Obligate bacterial mutualists evolving from environmental bacteria in natural insect populations

Takahiro Hosokawa, Yoshiko Ishii, Naruo Nikoh, Manabu Fujie, Nori Satoh, Takema Fukatsu

Research output: Contribution to journalArticle

54 Citations (Scopus)

Abstract

Diverse organisms are associated with obligate microbial mutualists. How such essential symbionts have originated from free-living ancestors is of evolutionary interest. Here we report that, in natural populations of the stinkbug Plautia stali, obligate bacterial mutualists are evolving from environmental bacteria. Of six distinct bacterial lineages associated with insect populations, two are uncultivable with reduced genomes, four are cultivable with non-reduced genomes, one uncultivable symbiont is fixed in temperate populations, and the other uncultivable symbiont coexists with four cultivable symbionts in subtropical populations. Symbiont elimination resulted in host mortality for all symbionts, while re-infection with any of the symbionts restored normal host growth, indicating that all the symbionts are indispensable and almost equivalent functionally. Some aseptic newborns incubated with environmental soils acquired the cultivable symbionts and normal growth was restored, identifying them as environmental Pantoea spp. Our finding uncovers an evolutionary transition from a free-living lifestyle to obligate mutualism that is currently ongoing in nature.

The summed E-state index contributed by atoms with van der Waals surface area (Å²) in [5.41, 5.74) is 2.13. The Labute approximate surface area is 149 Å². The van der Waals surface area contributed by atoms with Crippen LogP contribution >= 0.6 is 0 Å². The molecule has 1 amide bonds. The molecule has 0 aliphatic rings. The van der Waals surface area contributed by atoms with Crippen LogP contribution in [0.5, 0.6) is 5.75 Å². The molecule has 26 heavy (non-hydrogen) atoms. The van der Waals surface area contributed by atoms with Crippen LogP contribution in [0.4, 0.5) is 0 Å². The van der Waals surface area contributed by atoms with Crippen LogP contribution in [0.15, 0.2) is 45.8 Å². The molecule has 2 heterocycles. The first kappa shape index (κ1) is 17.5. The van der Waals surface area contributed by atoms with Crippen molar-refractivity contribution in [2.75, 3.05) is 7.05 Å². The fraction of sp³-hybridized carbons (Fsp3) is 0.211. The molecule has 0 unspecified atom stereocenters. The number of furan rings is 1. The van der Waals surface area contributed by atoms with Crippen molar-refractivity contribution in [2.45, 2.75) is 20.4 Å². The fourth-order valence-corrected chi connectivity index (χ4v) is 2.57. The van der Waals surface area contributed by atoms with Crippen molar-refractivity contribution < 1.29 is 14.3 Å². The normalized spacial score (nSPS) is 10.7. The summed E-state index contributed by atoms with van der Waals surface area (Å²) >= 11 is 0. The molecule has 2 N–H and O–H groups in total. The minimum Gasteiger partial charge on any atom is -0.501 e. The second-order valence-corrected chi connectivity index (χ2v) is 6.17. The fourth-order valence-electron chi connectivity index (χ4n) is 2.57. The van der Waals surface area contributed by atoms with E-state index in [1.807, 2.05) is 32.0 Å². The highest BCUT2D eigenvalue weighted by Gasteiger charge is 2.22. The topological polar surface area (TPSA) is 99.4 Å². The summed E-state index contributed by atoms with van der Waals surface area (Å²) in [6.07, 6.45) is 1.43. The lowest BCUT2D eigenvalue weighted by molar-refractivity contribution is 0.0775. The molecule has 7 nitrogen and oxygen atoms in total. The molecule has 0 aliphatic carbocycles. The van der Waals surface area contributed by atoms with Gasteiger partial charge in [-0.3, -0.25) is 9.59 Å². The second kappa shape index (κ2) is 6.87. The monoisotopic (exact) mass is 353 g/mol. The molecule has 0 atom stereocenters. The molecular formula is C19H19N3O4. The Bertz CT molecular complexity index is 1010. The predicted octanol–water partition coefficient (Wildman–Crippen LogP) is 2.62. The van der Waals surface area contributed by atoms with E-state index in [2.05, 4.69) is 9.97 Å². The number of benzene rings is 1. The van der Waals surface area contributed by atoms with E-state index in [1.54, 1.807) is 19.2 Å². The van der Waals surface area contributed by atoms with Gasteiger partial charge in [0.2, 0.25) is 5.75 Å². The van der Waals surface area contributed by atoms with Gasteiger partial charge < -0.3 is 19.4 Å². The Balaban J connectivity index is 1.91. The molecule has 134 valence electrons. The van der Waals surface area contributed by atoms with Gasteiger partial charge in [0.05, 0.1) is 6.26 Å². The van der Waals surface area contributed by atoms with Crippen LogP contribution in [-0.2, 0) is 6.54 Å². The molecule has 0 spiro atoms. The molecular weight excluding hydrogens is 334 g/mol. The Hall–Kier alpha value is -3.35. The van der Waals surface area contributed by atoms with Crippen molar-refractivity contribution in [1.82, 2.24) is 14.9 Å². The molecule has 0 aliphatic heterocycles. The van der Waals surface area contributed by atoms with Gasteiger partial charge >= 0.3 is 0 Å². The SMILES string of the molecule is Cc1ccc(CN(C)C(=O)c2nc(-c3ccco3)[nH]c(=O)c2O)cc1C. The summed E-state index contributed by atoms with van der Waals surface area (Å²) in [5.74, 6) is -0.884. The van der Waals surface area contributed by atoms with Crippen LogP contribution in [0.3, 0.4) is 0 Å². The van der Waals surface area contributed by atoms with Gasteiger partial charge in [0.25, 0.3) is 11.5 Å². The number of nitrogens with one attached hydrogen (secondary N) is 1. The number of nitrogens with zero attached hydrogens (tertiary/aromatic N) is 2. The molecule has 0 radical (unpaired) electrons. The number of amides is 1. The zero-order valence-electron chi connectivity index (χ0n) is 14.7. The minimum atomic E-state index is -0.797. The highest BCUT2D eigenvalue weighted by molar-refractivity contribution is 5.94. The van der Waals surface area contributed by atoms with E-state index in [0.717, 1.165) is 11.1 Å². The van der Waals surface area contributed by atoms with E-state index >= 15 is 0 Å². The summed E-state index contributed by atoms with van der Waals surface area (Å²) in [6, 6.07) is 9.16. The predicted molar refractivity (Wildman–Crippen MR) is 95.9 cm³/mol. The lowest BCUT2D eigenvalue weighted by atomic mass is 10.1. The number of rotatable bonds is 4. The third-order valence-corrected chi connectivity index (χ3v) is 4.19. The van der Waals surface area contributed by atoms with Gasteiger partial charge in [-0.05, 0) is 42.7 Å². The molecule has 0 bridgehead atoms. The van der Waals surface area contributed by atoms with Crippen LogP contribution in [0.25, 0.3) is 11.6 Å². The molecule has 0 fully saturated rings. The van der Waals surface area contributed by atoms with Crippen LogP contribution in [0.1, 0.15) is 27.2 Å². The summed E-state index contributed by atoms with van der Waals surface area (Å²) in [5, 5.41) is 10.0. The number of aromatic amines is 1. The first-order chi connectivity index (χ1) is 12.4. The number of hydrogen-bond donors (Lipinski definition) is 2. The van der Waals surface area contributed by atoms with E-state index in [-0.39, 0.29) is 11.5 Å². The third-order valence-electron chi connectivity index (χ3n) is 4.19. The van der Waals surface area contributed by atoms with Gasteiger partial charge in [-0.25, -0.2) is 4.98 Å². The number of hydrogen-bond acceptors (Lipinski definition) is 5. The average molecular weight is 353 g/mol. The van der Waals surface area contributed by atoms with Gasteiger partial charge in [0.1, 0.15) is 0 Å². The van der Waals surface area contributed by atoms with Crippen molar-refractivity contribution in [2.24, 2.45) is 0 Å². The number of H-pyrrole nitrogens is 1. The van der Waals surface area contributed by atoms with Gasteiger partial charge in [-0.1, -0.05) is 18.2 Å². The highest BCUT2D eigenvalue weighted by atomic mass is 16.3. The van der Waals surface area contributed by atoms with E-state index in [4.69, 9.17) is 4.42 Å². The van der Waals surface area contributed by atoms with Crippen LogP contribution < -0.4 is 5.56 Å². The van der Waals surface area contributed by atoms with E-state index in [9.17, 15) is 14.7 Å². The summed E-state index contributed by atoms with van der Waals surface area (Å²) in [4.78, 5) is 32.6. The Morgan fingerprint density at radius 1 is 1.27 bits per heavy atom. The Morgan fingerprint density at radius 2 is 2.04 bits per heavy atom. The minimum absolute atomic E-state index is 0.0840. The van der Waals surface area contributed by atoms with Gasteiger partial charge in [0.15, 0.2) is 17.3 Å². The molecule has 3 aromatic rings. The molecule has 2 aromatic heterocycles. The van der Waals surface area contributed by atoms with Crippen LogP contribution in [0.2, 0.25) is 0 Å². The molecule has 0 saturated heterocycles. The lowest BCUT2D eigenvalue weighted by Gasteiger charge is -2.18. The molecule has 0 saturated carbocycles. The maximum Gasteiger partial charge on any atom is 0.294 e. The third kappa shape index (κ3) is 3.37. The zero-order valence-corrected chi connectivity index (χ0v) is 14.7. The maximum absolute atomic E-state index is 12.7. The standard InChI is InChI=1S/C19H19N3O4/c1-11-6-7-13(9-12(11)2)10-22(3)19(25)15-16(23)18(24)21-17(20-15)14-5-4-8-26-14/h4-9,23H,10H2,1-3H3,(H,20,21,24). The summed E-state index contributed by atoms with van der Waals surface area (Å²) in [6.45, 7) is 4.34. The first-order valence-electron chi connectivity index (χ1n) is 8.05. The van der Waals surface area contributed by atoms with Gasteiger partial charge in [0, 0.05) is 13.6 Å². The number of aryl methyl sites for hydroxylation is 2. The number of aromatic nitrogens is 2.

Original languageEnglish
Article number15011
JournalNature Microbiology
Volume1
Issue number1
DOIs
Publication statusPublished - Jan 11 2016

All Science Journal Classification (ASJC) codes

  • Microbiology
  • Immunology
  • Applied Microbiology and Biotechnology
  • Genetics
  • Microbiology (medical)
  • Cell Biology

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